Stuff that's scuzzy

November 16, 2016

Well. I had a bit of a day on Tuesday. When I was hired I was told “You’re American? Just come on a tourist visa and we’ll convert you to a work visa when you arrive.” OK, seems easy enough. I went to the ForschungszentrumResearch Center last week to sign the contract, and I scheduled a meeting with the International Employees Office (which is just 1 person) for the first day (Monday). Nobody said “Do you have a work permit? Where are you registered?”

Registration is something Americans would never put up with—you must tell the police where you live in order to have any legal status, and as proof you registered you receive a MeldebescheinigungRegistration certificate . Every government service is contingent upon your registration, and you must go to your local office or the central city office (which has a huge line). Different municipalities may have different requirements or charge different fees for the same service. The visa change I need is €20 in Jülich but €100 in Köln.

Canal in Lindenthal, near Dürenerstraße in Köln, where I hope to live, eventually.

I get to the meeting, where we’re supposed to sign me up for health insurance and switch the visa over.

Where are you registered?


Oh, that is outside of my geographical jurisdiction for switching the work visa. I cannot help you. You must take your Meldebescheinigung, your passport, and your employment contract to the local government office tomorrow. If you have a problem, here is my card and please have them call me. And you should not sign up for the health insurance until your job starts, because the laboratory pays for a big fraction of it.


Here is my card, so that you can have the officer call if you have a problem.

Get up Tuesday morning, go to the government office with the 3 important documents. Nope. Sorry. You are missing X, Y, and Z papers, and you don’t have the proof of health insurance. I cannot give you the work visa, and if you come back with the proper papers, it will take up to two months for processing, even for the temporary work permit. You understand that you cannot currently work, even with this contract?


I get the government employee and my helper on the phone together. They speak Deutsch very fast together for a few minutes and I have no idea what is going on. “Ja… OK… Please take the phone Mr. Berkowitz.”

[from Jülich:] Mr.It’s Dr. Berkowitz. I don’t usually offer the correction, but people take it seriously in Germany. Berkowitz please come to my office at 2:30 PM tomorrow.

But my advi…

Mr. Berkowitz, I cannot spend any more time on you today, I have many appointments.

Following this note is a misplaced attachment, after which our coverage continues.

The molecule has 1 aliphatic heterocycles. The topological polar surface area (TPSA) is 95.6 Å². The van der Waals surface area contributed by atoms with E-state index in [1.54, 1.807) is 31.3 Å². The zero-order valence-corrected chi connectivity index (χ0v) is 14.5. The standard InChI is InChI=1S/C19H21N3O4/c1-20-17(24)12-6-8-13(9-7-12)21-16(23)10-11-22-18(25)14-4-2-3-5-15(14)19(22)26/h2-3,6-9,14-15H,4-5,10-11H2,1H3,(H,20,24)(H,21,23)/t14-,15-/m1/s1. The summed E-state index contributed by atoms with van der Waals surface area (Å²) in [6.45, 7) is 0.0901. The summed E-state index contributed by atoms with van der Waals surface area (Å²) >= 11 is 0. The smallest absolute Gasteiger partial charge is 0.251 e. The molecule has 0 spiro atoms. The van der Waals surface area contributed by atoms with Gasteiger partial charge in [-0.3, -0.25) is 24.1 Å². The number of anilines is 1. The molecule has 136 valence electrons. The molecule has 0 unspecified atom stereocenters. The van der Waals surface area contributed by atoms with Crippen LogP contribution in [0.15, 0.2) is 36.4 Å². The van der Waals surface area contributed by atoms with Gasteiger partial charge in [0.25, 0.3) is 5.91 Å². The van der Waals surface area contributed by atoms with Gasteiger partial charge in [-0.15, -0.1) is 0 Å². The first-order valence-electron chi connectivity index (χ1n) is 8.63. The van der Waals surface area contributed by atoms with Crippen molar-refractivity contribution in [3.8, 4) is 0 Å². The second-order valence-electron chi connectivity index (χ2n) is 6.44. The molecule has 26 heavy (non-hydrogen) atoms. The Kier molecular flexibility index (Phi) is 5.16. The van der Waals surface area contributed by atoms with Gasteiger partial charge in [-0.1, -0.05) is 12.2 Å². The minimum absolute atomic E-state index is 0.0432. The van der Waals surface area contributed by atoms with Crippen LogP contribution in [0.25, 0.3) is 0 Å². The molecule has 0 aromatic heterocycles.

:blink: :blinkblink: You sent me here today and told me to call if I had a problem!

I cried as I walked down the straße back to my AirBNB, completely frustrated and defeated and alone.

So now I’m in a scramble.

The only plausible solution is to move as quickly as possible into the jurisdiction of the person who can help me at the laboratory, and she goes on holiday at noon on Friday, and there is no substitute who can perform her job. Moreover, her jurisdiction is in the middle of goddamn nowhere.

I saw a room in a house in Jülich that same day. The house has 3 ponies, 4 horses, and beets. Fields and fields of beets as far as the eye can see. And I must sign a lease for at least 3 months, and must by law give 3 months notice before moving out. The first 3 months may not be a problem, because if I move during the processing of my work permit, it will have to transfer between offices and then the requirements can change! So, 3 months amongst the Pferde und Rüben.

I’m eager to try the Chinese restaurant to the east by southeast. I have brought the entirety of my creative imagination to try to guess what it might be like, with no success. My colleagues tell me there is what sounds like duckpin bowling in the basement.

The lab I’ll be working at has 6000+ people. How are they totally unprepared for my circumstance? Why didn’t someone give me a checklist? I could have done this stupid thing at a consulate while I was in the US! Why didn’t anybody ask me when I was in last week to sign the contract? Why didn’t the International Employees’ Officer warn me that being in the geographical region where she has sway is extremely important? Why didn’t she know that more than 3 papers are required?! Then there’s a Catch-22 on the health insurance. I was totally unpreparedperhaps “misinformed” is fairer , and the lab was wildly unprepared for me.